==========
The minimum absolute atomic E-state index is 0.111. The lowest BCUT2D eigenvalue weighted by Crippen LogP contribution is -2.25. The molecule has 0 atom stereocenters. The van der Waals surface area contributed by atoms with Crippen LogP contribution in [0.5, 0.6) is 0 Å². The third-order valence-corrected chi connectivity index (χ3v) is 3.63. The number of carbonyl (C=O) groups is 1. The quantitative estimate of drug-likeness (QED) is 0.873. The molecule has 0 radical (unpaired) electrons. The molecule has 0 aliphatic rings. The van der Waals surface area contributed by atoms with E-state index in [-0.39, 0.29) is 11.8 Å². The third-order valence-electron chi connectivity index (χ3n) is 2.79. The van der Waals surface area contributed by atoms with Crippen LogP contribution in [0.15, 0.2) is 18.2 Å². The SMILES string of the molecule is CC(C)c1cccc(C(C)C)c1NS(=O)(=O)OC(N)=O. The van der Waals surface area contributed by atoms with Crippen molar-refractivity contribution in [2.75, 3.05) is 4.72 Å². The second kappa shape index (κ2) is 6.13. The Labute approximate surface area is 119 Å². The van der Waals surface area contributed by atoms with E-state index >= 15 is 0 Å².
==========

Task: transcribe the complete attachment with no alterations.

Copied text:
The minimum absolute atomic E-state index is 0.111. The lowest BCUT2D eigenvalue weighted by Crippen LogP contribution is -2.25. The molecule has 0 atom stereocenters. The van der Waals surface area contributed by atoms with Crippen LogP contribution in [0.5, 0.6) is 0 Å². The third-order valence-corrected chi connectivity index (χ3v) is 3.63. The number of carbonyl (C=O) groups is 1. The quantitative estimate of drug-likeness (QED) is 0.873. The molecule has 0 radical (unpaired) electrons. The molecule has 0 aliphatic rings. The van der Waals surface area contributed by atoms with E-state index in [-0.39, 0.29) is 11.8 Å². The third-order valence-electron chi connectivity index (χ3n) is 2.79. The van der Waals surface area contributed by atoms with Crippen LogP contribution in [0.15, 0.2) is 18.2 Å². The SMILES string of the molecule is CC(C)c1cccc(C(C)C)c1NS(=O)(=O)OC(N)=O. The van der Waals surface area contributed by atoms with Crippen molar-refractivity contribution in [2.75, 3.05) is 4.72 Å². The second kappa shape index (κ2) is 6.13. The Labute approximate surface area is 119 Å². The van der Waals surface area contributed by atoms with E-state index >= 15 is 0 Å².